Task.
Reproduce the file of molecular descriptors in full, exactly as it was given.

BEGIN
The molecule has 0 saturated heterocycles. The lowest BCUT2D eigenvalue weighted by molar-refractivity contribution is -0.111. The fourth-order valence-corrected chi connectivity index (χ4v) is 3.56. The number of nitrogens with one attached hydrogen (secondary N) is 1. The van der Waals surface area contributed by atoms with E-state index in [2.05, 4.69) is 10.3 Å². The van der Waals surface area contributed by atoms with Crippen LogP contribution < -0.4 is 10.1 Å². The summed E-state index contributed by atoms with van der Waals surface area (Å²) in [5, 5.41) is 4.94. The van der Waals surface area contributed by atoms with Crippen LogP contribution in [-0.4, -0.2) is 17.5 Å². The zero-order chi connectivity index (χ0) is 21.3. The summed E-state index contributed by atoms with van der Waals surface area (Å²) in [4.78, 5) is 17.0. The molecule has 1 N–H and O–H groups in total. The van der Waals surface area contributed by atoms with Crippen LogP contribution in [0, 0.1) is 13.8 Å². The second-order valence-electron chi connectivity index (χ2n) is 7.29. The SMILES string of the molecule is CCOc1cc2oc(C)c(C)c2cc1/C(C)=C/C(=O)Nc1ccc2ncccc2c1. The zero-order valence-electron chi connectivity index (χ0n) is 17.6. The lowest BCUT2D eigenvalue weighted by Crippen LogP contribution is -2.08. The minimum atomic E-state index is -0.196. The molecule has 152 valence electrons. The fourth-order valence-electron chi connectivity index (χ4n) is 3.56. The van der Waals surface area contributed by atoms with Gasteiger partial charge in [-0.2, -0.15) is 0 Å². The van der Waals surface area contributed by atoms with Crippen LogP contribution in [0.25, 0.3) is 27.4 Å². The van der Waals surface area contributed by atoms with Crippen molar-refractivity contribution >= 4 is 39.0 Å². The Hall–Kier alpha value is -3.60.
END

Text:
The molecule has 0 saturated heterocycles. The lowest BCUT2D eigenvalue weighted by molar-refractivity contribution is -0.111. The fourth-order valence-corrected chi connectivity index (χ4v) is 3.56. The number of nitrogens with one attached hydrogen (secondary N) is 1. The van der Waals surface area contributed by atoms with E-state index in [2.05, 4.69) is 10.3 Å². The van der Waals surface area contributed by atoms with Crippen LogP contribution < -0.4 is 10.1 Å². The summed E-state index contributed by atoms with van der Waals surface area (Å²) in [5, 5.41) is 4.94. The van der Waals surface area contributed by atoms with Crippen LogP contribution in [-0.4, -0.2) is 17.5 Å². The zero-order chi connectivity index (χ0) is 21.3. The summed E-state index contributed by atoms with van der Waals surface area (Å²) in [4.78, 5) is 17.0. The molecule has 1 N–H and O–H groups in total. The van der Waals surface area contributed by atoms with Crippen LogP contribution in [0, 0.1) is 13.8 Å². The second-order valence-electron chi connectivity index (χ2n) is 7.29. The SMILES string of the molecule is CCOc1cc2oc(C)c(C)c2cc1/C(C)=C/C(=O)Nc1ccc2ncccc2c1. The zero-order valence-electron chi connectivity index (χ0n) is 17.6. The lowest BCUT2D eigenvalue weighted by Crippen LogP contribution is -2.08. The minimum atomic E-state index is -0.196. The molecule has 152 valence electrons. The fourth-order valence-electron chi connectivity index (χ4n) is 3.56. The van der Waals surface area contributed by atoms with Gasteiger partial charge in [-0.2, -0.15) is 0 Å². The van der Waals surface area contributed by atoms with Crippen LogP contribution in [0.25, 0.3) is 27.4 Å². The van der Waals surface area contributed by atoms with Crippen molar-refractivity contribution >= 4 is 39.0 Å². The Hall–Kier alpha value is -3.60.